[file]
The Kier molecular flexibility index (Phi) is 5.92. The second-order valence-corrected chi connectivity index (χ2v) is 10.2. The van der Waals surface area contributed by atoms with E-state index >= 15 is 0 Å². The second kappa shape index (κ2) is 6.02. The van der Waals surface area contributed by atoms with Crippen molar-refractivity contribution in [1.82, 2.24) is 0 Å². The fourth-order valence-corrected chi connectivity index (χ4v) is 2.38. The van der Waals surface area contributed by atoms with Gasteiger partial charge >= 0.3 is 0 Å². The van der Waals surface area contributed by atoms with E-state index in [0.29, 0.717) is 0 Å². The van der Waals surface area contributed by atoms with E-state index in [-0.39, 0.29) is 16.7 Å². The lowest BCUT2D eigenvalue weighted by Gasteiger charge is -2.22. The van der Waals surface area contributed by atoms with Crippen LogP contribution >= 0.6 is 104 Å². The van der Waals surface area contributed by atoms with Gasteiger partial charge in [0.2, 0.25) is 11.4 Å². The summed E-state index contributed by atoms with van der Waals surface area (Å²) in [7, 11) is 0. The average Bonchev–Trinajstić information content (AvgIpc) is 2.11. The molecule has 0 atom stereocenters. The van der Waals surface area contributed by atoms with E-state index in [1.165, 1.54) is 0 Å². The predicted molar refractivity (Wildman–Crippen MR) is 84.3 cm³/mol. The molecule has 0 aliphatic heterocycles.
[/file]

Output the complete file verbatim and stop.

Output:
The Kier molecular flexibility index (Phi) is 5.92. The second-order valence-corrected chi connectivity index (χ2v) is 10.2. The van der Waals surface area contributed by atoms with E-state index >= 15 is 0 Å². The second kappa shape index (κ2) is 6.02. The van der Waals surface area contributed by atoms with Crippen molar-refractivity contribution in [1.82, 2.24) is 0 Å². The fourth-order valence-corrected chi connectivity index (χ4v) is 2.38. The van der Waals surface area contributed by atoms with Gasteiger partial charge >= 0.3 is 0 Å². The van der Waals surface area contributed by atoms with E-state index in [0.29, 0.717) is 0 Å². The van der Waals surface area contributed by atoms with E-state index in [-0.39, 0.29) is 16.7 Å². The lowest BCUT2D eigenvalue weighted by Gasteiger charge is -2.22. The van der Waals surface area contributed by atoms with Crippen LogP contribution >= 0.6 is 104 Å². The van der Waals surface area contributed by atoms with Gasteiger partial charge in [0.2, 0.25) is 11.4 Å². The summed E-state index contributed by atoms with van der Waals surface area (Å²) in [7, 11) is 0. The average Bonchev–Trinajstić information content (AvgIpc) is 2.11. The molecule has 0 atom stereocenters. The van der Waals surface area contributed by atoms with E-state index in [1.165, 1.54) is 0 Å². The predicted molar refractivity (Wildman–Crippen MR) is 84.3 cm³/mol. The molecule has 0 aliphatic heterocycles.